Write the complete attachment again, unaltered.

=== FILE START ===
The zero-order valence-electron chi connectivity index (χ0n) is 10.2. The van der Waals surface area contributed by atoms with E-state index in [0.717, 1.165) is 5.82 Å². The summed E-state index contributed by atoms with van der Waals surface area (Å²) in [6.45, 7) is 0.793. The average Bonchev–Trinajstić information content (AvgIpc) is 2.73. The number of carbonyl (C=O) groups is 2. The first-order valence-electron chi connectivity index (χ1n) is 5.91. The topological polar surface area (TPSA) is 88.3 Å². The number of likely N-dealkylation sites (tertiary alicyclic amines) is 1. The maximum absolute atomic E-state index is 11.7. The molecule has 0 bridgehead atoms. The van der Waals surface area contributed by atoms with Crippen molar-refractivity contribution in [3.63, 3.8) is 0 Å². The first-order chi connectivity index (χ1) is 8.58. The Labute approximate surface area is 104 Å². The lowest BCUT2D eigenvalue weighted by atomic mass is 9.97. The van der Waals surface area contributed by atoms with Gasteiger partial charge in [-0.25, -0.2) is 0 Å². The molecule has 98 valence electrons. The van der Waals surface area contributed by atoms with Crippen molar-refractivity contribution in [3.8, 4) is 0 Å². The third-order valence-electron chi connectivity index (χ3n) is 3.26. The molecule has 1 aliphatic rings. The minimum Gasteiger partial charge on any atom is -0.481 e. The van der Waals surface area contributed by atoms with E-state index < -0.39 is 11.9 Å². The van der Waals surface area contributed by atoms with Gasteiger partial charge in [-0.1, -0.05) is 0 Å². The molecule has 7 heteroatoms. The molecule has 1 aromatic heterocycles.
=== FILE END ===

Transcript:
The zero-order valence-electron chi connectivity index (χ0n) is 10.2. The van der Waals surface area contributed by atoms with E-state index in [0.717, 1.165) is 5.82 Å². The summed E-state index contributed by atoms with van der Waals surface area (Å²) in [6.45, 7) is 0.793. The average Bonchev–Trinajstić information content (AvgIpc) is 2.73. The number of carbonyl (C=O) groups is 2. The first-order valence-electron chi connectivity index (χ1n) is 5.91. The topological polar surface area (TPSA) is 88.3 Å². The number of likely N-dealkylation sites (tertiary alicyclic amines) is 1. The maximum absolute atomic E-state index is 11.7. The molecule has 0 bridgehead atoms. The van der Waals surface area contributed by atoms with Crippen molar-refractivity contribution in [3.63, 3.8) is 0 Å². The first-order chi connectivity index (χ1) is 8.58. The Labute approximate surface area is 104 Å². The lowest BCUT2D eigenvalue weighted by atomic mass is 9.97. The van der Waals surface area contributed by atoms with Gasteiger partial charge in [-0.25, -0.2) is 0 Å². The molecule has 98 valence electrons. The van der Waals surface area contributed by atoms with Crippen molar-refractivity contribution in [3.8, 4) is 0 Å². The third-order valence-electron chi connectivity index (χ3n) is 3.26. The molecule has 1 aliphatic rings. The minimum Gasteiger partial charge on any atom is -0.481 e. The van der Waals surface area contributed by atoms with E-state index < -0.39 is 11.9 Å². The van der Waals surface area contributed by atoms with Gasteiger partial charge in [-0.1, -0.05) is 0 Å². The molecule has 7 heteroatoms. The molecule has 1 aromatic heterocycles.